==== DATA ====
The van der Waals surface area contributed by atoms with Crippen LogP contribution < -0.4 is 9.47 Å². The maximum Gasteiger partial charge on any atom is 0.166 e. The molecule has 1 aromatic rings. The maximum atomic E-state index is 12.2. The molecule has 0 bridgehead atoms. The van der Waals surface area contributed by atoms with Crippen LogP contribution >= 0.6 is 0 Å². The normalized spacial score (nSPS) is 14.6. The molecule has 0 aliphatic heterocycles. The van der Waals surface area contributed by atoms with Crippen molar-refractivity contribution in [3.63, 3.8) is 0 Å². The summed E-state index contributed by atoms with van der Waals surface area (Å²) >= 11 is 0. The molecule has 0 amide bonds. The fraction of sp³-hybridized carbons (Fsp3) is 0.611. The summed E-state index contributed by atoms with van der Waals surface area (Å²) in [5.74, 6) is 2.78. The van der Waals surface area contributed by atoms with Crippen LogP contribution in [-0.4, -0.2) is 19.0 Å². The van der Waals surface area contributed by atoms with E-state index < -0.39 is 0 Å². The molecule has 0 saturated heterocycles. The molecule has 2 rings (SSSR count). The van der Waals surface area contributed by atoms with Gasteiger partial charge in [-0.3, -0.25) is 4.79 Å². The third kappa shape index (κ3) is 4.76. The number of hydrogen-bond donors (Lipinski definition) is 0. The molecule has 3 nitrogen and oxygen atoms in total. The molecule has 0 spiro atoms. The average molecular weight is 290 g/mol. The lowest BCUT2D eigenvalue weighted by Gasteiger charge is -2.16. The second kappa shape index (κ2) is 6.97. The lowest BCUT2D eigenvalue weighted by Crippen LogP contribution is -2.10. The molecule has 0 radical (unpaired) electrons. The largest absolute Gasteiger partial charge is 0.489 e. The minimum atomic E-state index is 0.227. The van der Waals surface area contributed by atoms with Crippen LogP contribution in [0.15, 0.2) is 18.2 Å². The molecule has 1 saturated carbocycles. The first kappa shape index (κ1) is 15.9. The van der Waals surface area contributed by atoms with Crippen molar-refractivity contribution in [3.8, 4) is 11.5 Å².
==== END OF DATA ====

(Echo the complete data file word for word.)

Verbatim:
The van der Waals surface area contributed by atoms with Crippen LogP contribution < -0.4 is 9.47 Å². The maximum Gasteiger partial charge on any atom is 0.166 e. The molecule has 1 aromatic rings. The maximum atomic E-state index is 12.2. The molecule has 0 bridgehead atoms. The van der Waals surface area contributed by atoms with Crippen LogP contribution >= 0.6 is 0 Å². The normalized spacial score (nSPS) is 14.6. The molecule has 0 aliphatic heterocycles. The van der Waals surface area contributed by atoms with Crippen molar-refractivity contribution in [3.63, 3.8) is 0 Å². The summed E-state index contributed by atoms with van der Waals surface area (Å²) >= 11 is 0. The molecule has 0 amide bonds. The fraction of sp³-hybridized carbons (Fsp3) is 0.611. The summed E-state index contributed by atoms with van der Waals surface area (Å²) in [5.74, 6) is 2.78. The van der Waals surface area contributed by atoms with Crippen LogP contribution in [-0.4, -0.2) is 19.0 Å². The van der Waals surface area contributed by atoms with E-state index < -0.39 is 0 Å². The molecule has 0 saturated heterocycles. The molecule has 2 rings (SSSR count). The van der Waals surface area contributed by atoms with Gasteiger partial charge in [-0.3, -0.25) is 4.79 Å². The third kappa shape index (κ3) is 4.76. The number of hydrogen-bond donors (Lipinski definition) is 0. The molecule has 3 nitrogen and oxygen atoms in total. The molecule has 0 spiro atoms. The average molecular weight is 290 g/mol. The lowest BCUT2D eigenvalue weighted by Gasteiger charge is -2.16. The second kappa shape index (κ2) is 6.97. The lowest BCUT2D eigenvalue weighted by Crippen LogP contribution is -2.10. The molecule has 0 radical (unpaired) electrons. The largest absolute Gasteiger partial charge is 0.489 e. The minimum atomic E-state index is 0.227. The van der Waals surface area contributed by atoms with Crippen LogP contribution in [0.15, 0.2) is 18.2 Å². The molecule has 1 saturated carbocycles. The first kappa shape index (κ1) is 15.9. The van der Waals surface area contributed by atoms with Crippen molar-refractivity contribution in [3.8, 4) is 11.5 Å².